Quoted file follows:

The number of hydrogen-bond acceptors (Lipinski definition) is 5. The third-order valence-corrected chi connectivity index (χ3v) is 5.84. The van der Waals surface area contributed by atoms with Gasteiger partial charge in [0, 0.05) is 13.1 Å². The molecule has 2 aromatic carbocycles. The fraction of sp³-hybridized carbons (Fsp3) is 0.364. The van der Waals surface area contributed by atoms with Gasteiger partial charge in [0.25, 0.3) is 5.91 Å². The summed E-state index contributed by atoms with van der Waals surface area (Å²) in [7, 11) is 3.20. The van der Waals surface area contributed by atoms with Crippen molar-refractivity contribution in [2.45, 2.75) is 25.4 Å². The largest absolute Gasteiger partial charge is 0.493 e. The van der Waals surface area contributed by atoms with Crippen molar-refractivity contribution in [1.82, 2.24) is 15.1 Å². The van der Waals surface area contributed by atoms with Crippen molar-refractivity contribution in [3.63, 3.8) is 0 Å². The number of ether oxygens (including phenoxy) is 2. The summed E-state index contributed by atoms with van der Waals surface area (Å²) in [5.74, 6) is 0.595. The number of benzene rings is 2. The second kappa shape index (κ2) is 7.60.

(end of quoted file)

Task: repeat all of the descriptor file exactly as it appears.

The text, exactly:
The number of hydrogen-bond acceptors (Lipinski definition) is 5. The third-order valence-corrected chi connectivity index (χ3v) is 5.84. The van der Waals surface area contributed by atoms with Gasteiger partial charge in [0, 0.05) is 13.1 Å². The molecule has 2 aromatic carbocycles. The fraction of sp³-hybridized carbons (Fsp3) is 0.364. The van der Waals surface area contributed by atoms with Gasteiger partial charge in [0.25, 0.3) is 5.91 Å². The summed E-state index contributed by atoms with van der Waals surface area (Å²) in [7, 11) is 3.20. The van der Waals surface area contributed by atoms with Crippen molar-refractivity contribution in [2.45, 2.75) is 25.4 Å². The largest absolute Gasteiger partial charge is 0.493 e. The van der Waals surface area contributed by atoms with Crippen molar-refractivity contribution in [1.82, 2.24) is 15.1 Å². The van der Waals surface area contributed by atoms with Crippen molar-refractivity contribution in [3.63, 3.8) is 0 Å². The number of ether oxygens (including phenoxy) is 2. The summed E-state index contributed by atoms with van der Waals surface area (Å²) in [5.74, 6) is 0.595. The number of benzene rings is 2. The second kappa shape index (κ2) is 7.60.